There is no going out disco dancing these days [the era is over] but I have not stopped dancing.  And the article above [in the blue circle] is encouraging us all, to dance our butts off in 2015.  RUDE girl needs no encouragement to dance [check out the video below if you dare] but the validation, that the activity makes us more playful and fun, is all I need to shake my bon bon.

https://www.youtube.com/watch?v=66S-2lFHuSg&x-yt-ts=1422411861&feature=player_detailpage&x-yt-cl=84924572

According to the article the sillier you are, the more authentic you are.  And get a load of this, people love fun, silly, authentic woman.   I certainly love myself more when I let my inner weirdo come out.  

I am much about encouraging myself to channel my childhood roots and unleash my creative side too [yellow circle in the article].  Growing up, I was always singing and dancing for the neighbourhood kids and staging little concerts in the backyard.  I am finding more and more that when I bring my creativity to the surface, I really do feel more inspired and vibrant.  It’s good for my psychological well being, that I no longer have adults telling me to sit down and behave myself.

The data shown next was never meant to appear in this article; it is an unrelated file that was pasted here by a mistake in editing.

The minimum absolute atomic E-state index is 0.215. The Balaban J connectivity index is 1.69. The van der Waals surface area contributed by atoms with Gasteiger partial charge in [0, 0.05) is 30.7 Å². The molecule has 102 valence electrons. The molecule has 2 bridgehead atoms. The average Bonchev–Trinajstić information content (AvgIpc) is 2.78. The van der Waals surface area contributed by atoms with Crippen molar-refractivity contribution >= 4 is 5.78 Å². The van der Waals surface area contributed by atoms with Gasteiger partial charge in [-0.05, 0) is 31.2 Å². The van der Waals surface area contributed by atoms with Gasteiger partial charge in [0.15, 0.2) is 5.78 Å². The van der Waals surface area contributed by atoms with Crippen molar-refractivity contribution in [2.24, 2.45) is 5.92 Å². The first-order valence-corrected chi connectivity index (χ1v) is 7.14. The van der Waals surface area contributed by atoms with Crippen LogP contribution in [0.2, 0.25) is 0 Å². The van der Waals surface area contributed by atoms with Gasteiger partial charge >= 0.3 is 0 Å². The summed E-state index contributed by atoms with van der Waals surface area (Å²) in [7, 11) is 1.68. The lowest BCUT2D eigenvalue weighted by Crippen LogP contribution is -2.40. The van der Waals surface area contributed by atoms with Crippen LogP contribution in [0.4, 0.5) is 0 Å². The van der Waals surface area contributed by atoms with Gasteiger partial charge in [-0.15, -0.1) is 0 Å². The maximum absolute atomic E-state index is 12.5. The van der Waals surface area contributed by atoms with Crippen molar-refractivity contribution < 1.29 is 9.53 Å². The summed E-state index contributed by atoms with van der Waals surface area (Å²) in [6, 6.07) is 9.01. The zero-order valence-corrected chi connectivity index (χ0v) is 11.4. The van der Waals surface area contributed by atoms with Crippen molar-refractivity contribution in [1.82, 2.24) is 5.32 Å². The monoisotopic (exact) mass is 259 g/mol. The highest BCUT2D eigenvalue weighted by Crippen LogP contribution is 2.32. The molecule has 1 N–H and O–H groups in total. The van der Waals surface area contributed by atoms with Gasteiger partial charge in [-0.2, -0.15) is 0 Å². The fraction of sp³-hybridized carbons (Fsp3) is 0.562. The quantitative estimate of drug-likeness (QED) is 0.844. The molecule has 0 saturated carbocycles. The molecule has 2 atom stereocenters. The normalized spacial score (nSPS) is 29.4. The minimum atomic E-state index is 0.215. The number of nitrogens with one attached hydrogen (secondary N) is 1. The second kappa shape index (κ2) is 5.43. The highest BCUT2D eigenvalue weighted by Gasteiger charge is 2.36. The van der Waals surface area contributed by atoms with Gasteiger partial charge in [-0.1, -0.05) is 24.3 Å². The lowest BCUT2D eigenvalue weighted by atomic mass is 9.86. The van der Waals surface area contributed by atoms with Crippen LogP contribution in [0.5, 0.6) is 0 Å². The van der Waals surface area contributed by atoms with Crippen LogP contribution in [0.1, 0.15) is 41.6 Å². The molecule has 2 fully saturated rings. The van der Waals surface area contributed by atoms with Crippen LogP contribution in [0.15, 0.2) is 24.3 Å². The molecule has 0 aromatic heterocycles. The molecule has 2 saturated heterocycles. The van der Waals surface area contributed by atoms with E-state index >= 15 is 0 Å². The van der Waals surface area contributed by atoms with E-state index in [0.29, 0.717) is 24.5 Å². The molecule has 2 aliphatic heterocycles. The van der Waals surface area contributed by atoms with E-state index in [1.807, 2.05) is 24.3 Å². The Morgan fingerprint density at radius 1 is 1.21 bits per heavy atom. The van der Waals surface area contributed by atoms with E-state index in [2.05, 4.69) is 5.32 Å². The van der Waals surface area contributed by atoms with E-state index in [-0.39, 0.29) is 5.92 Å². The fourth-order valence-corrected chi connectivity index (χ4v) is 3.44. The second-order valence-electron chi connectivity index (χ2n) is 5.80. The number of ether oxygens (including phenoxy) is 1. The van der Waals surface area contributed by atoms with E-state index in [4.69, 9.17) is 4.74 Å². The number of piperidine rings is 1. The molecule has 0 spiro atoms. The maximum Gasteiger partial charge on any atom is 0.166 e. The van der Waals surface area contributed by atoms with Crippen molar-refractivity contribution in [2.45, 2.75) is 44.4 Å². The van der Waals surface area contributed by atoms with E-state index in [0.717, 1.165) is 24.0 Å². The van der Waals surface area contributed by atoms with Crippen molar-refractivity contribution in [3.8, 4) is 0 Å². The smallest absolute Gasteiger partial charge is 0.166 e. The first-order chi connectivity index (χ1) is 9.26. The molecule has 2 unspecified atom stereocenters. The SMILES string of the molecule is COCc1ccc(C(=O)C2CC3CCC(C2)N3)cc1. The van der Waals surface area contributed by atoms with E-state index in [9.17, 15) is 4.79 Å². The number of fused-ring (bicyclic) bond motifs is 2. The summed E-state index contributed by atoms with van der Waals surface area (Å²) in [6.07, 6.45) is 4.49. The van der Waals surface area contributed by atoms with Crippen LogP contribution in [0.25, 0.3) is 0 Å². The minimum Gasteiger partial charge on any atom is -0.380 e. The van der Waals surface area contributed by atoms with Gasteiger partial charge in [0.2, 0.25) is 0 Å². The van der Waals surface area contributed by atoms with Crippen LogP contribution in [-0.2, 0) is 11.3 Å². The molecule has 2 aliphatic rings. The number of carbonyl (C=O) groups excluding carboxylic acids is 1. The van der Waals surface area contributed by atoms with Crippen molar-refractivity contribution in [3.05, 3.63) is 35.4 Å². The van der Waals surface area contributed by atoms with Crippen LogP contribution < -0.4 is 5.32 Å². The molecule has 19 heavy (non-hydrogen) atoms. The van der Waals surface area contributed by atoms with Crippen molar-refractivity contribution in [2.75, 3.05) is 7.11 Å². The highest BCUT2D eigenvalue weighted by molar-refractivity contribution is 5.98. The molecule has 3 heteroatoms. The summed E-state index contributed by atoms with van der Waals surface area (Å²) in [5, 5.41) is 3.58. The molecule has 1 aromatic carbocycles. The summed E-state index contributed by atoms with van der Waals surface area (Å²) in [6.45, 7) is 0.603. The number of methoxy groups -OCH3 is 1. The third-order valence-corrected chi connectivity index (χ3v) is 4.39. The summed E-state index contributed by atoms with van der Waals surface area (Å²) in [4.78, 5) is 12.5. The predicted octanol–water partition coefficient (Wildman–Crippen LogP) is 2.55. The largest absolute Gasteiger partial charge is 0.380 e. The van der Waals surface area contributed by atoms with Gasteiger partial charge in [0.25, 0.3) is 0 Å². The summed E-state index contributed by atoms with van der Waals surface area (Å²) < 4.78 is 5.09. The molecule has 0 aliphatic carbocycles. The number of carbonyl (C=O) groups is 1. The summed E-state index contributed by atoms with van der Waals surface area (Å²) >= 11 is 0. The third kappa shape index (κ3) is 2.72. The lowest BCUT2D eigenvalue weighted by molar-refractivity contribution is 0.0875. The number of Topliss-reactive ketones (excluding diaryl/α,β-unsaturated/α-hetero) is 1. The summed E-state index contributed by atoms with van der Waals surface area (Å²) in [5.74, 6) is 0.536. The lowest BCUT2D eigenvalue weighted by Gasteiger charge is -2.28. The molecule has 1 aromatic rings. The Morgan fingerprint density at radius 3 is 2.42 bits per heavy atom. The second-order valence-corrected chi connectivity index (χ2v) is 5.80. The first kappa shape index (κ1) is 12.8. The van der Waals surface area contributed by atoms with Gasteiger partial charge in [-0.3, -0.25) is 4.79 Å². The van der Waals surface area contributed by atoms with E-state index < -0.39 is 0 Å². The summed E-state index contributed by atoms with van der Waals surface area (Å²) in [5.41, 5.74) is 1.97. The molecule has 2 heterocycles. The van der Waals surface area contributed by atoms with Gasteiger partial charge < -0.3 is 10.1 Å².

At the moment I am enjoying directing and creating videos of any willing subjects.  It’s a fun, frugal and creative way to capture special moments and thoughts.  It takes a considerable amount of my time to create a modest home video.  However, it’s a wonderful experience gift to give, and there is minimal monetary cost.

Get out of your fearful rut and embrace a playful life recommends Miracles Now author Gabrielle Bernstein.

Beat The Man and embrace your frugal fun freak!  https://www.youtube.com/watch?x-yt-cl=84924572&v=YCAOZQkwvBg&x-yt-ts=1422411861&feature=player_detailpage